Sarah Palin, the Republican Vice Presidential candidate in 2008, made this famous remark in the summer of 2009 against the plan:

The Democrats promise that a government health care system will reduce the cost of health care, but as the economist Thomas Sowell[6] has pointed out, government health care will not reduce the cost; it will simply refuse to pay the cost. And who will suffer the most when they ration care? The sick, the elderly, and the disabled, of course. The America I know and love is not one in which my parents or my baby with Down syndrome will have to stand in front of Obama’s “death panel” so his bureaucrats can decide, based on a subjective judgment of their “level of productivity in society,” whether they are worthy of health care. Such a system is downright evil.

In conclusion, there are problems with the existing health care in America: costs are too high, many cannot obtain insurance, and cures for some conditions like paralysis are not being developed soon enough. But is the solution to these problems more use of the free market, or more government control?


Read the lecture, and reread any section that you did not fully understand. Complete the homework assignments through the level in which you choose to participate in this course. You can post your answers for prompt grading here:

1. The supply of a good, and the demand for that good, determine both the ______ and ______ at which the good is sold (assuming it is a free market).

2. Suppose the price demand curve for a particular good is P = $30 - Q, where P is the price and Q is the quantity. Also suppose the price supply curve is P = $6 + Q. At which price and quantity will the good be sold (assuming a free market)?

3. When the supply of a good or service increases, such as increasing the number of oil wells, what happens to the market price of oil? Explain. When the demand for a good a good or service increases, such more people driving cars that need gasoline (refined oil), what happens to the market price of oil? Explain.

4. Why do grocery stores lower the price of their fruit (such as grapes) when they have an oversupply of ripened fruit? Explain by citing the downward slope of a demand curve, and describe what happens to this fruit after the grocery store lowers its price.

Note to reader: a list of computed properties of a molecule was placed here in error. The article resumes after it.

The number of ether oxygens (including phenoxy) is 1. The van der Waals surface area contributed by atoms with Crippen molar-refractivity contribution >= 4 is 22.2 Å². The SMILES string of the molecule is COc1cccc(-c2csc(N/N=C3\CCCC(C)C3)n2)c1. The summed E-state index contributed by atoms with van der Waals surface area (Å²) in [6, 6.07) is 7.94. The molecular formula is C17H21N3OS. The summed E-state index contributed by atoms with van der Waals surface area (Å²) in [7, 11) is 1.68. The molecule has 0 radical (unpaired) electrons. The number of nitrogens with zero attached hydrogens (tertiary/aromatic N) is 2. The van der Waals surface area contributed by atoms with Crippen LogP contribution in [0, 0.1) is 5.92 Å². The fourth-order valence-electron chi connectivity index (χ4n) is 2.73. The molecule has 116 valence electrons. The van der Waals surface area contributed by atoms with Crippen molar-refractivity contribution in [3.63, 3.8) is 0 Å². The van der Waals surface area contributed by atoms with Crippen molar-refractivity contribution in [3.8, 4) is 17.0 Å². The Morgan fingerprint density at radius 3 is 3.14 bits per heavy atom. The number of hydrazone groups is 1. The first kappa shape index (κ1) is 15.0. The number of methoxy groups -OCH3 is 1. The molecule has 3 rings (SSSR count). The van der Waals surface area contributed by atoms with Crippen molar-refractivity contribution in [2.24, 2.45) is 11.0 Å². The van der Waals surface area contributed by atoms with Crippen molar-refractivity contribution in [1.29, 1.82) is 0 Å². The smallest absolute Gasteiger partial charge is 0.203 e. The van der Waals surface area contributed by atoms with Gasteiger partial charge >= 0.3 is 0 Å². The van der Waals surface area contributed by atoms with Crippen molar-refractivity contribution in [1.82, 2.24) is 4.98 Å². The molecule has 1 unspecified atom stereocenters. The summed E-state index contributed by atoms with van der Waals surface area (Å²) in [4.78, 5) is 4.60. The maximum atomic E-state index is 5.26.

5. When the New York Yankees built their new $1.5 billion ballpark, they made a decision about how many "obstructed view" bleacher seats to include. Due to the design of this new stadium, people sitting in these bleacher seats could not see all of the field because part of the stadium structure blocks part of their view. Here is what the supply and demand are for those obstructed-view seats:

Quantity of "Obstructed-View" Tickets Demand Price/Ticket Supply Price/Ticket
300 $10 $3
600 $5 $5
900 $3 $7
1000 $2 $9

(A) How many "obstructed view" bleacher seats did the New York Yankees build, based on the above data, and how much does the team make from sales of these tickets at each game?
(B) Suppose the City of New York passed a law for a maximum price (a "price control") of $2 per "obstructed view" bleacher ticket. Will the obstructed-view seats sell out under this law, and will people have to wait in line in order to buy them? Would you oppose or support such a law, and why?

6. "Time is money." Explain. Or, as an alternative, improve on our definition of a "free market." Or, as a third alternative, explain how the free market is so much powerful than even the wealthiest people in the world.

7. Explain why waiting lists develop in countries (like Canada and England) where the government prohibits anyone from charging more than fixed prices for medical services, assuming that these fixed prices are lower than what the prices would be under supply and demand in the free market. (Hint: the reason is related to the effect of price controls on the supply of a good or service.)


Write an essay of about 300 words total on one or more of the following topics:

8. Discuss the effect of supply and demand and the Tyndale Bible.

9. Relate the supply and demand curves to the basic economic concept of scarcity. For a good that has no scarcity, such as air, are there any supply and demand curves that are meaningful? Discuss.

10. Discuss any aspect of the economics of health care.

11. How are the forces of supply and demand and the free market helpful to someone who might otherwise be an social outcast and victim of prejudice in a community? In addition or alternatively, discuss the social benefits of a "free market" more generally.

12. Compare "equilibrium" in economics to "equilibrium" in other fields (such as chemistry or physics) or in life itself (such the flow of traffic on highways), using specific examples.


  1. You might think it would be more natural to place the price on the x-axis and the quantity on the y-axis, since the price is more of the "cause" and quantity is more of the "effect", particularly for the buyer. But economists often do things slightly backwards! P is always on the y-axis and quantity on the x-axis, and just memorize that.
  2. The dictionary (Merriam Webster's Collegiate 10th Edition) tells us that an "equilibrium" is "a state of balance between opposing forces" - in this case, the opposing forces of the supplier wanting a higher price, and the public (consumers) wanting a lower price.
  3. Merriam Webster's Collegiate Tenth Edition (1994).
  4. (emphasis added, citation omitted).
  6. Thomas Sowell is a prominent African American economist who consistently supports free market solutions to health care and other problems.